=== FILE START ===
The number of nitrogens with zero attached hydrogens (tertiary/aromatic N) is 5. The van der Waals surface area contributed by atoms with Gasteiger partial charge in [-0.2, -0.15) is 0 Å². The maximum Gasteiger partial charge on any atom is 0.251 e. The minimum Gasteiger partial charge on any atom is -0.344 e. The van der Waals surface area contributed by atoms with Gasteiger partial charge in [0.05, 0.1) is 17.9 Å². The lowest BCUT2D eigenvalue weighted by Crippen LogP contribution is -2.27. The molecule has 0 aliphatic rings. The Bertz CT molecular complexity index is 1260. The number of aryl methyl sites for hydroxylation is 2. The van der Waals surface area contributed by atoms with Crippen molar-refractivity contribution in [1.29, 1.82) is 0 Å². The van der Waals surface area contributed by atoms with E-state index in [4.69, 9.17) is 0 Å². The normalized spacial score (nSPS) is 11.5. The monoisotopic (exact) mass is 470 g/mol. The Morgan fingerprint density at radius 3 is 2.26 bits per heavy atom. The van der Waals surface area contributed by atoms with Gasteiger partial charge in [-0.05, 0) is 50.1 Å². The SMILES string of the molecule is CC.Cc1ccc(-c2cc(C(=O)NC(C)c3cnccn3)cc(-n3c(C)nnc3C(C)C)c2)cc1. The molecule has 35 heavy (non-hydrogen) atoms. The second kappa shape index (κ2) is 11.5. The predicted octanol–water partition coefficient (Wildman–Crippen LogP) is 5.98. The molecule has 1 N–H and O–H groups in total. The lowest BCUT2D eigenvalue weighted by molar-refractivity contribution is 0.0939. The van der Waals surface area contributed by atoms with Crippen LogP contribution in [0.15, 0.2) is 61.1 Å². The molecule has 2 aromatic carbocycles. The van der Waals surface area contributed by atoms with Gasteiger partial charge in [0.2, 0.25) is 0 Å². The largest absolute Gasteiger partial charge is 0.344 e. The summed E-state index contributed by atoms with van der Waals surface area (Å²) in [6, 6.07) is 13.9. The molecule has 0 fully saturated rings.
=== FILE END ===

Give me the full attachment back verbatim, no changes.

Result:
The number of nitrogens with zero attached hydrogens (tertiary/aromatic N) is 5. The van der Waals surface area contributed by atoms with Gasteiger partial charge in [-0.2, -0.15) is 0 Å². The maximum Gasteiger partial charge on any atom is 0.251 e. The minimum Gasteiger partial charge on any atom is -0.344 e. The van der Waals surface area contributed by atoms with Gasteiger partial charge in [0.05, 0.1) is 17.9 Å². The lowest BCUT2D eigenvalue weighted by Crippen LogP contribution is -2.27. The molecule has 0 aliphatic rings. The Bertz CT molecular complexity index is 1260. The number of aryl methyl sites for hydroxylation is 2. The van der Waals surface area contributed by atoms with Crippen molar-refractivity contribution in [1.29, 1.82) is 0 Å². The van der Waals surface area contributed by atoms with E-state index in [4.69, 9.17) is 0 Å². The normalized spacial score (nSPS) is 11.5. The monoisotopic (exact) mass is 470 g/mol. The Morgan fingerprint density at radius 3 is 2.26 bits per heavy atom. The van der Waals surface area contributed by atoms with Gasteiger partial charge in [-0.05, 0) is 50.1 Å². The SMILES string of the molecule is CC.Cc1ccc(-c2cc(C(=O)NC(C)c3cnccn3)cc(-n3c(C)nnc3C(C)C)c2)cc1. The molecule has 35 heavy (non-hydrogen) atoms. The second kappa shape index (κ2) is 11.5. The predicted octanol–water partition coefficient (Wildman–Crippen LogP) is 5.98. The molecule has 1 N–H and O–H groups in total. The lowest BCUT2D eigenvalue weighted by molar-refractivity contribution is 0.0939. The van der Waals surface area contributed by atoms with Crippen LogP contribution in [0.15, 0.2) is 61.1 Å². The molecule has 2 aromatic carbocycles. The van der Waals surface area contributed by atoms with Gasteiger partial charge in [0.2, 0.25) is 0 Å². The largest absolute Gasteiger partial charge is 0.344 e. The summed E-state index contributed by atoms with van der Waals surface area (Å²) in [6, 6.07) is 13.9. The molecule has 0 fully saturated rings.